Quality of methods to quantify microsclerotia of Verticillium dahliae in soil

J.C. Goud, A.J. Termorshuizen

Research output: Contribution to journalArticleAcademicpeer-review

59 Citations (Scopus)


Existing methods used to quantify microsclerotia of Verticillium dahliae in soil are reviewed. Most quantification methods are soil-type dependent, but are useful for disease prediction within certain soils. The major factor determining the accuracy of dry plating methods is the amount of soil plated per Petri dish. Wet plating methods are less sensitive to higher amounts of soil, especially when the fraction smaller than 20 mum is removed by wet sieving. Despite general assumptions, wet plating methods do not have lower detection limits than dry plating methods. Dry plating methods are less variable at higher inoculum levels, but more variable at low inoculum levels. Bioassays are helpful tools in answering specific research questions, but are not convenient for large scale use. Molecular quantification techniques are promising, because they are not hampered by antagonistic effects, but data on their disease predictive abilities are still largely lacking. Suggestions are given for a better comparison of techniques, and some original results are presented to illustrate certain arguments.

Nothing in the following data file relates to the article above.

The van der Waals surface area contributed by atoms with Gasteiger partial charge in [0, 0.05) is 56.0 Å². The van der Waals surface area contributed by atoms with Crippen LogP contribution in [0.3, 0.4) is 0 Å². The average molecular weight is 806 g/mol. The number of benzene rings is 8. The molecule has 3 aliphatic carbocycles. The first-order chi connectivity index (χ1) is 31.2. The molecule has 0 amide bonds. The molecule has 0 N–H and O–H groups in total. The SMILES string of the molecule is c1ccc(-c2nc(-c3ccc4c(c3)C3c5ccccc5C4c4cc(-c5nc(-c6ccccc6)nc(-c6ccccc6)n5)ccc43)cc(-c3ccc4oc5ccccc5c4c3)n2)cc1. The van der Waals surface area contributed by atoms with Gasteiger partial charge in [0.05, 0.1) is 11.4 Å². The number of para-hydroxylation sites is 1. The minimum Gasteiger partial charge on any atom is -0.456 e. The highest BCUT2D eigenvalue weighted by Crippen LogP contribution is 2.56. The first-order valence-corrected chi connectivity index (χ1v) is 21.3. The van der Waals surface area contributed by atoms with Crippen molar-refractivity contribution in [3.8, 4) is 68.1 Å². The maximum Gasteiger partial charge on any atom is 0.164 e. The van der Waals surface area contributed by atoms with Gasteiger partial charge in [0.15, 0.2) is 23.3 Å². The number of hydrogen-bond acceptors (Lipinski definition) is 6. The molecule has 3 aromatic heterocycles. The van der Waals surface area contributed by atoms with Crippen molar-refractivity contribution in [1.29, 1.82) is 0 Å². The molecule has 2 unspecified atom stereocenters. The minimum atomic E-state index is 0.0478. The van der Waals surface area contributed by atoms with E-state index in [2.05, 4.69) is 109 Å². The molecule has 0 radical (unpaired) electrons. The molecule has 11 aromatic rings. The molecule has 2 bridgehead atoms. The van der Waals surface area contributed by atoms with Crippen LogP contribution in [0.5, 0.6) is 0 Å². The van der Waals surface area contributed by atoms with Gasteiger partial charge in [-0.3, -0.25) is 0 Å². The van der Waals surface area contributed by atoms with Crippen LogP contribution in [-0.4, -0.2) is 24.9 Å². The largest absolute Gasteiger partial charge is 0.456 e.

Original languageEnglish
Pages (from-to)523-534
JournalEuropean Journal of Plant Pathology
Issue number6
Publication statusPublished - 2003


  • albo-atrum
  • field soils
  • inoculum density
  • quantitative isolation
  • individual microsclerotia
  • pratylenchus-penetrans
  • wilt pathogens
  • potato fields
  • plant-tissue
  • cotton


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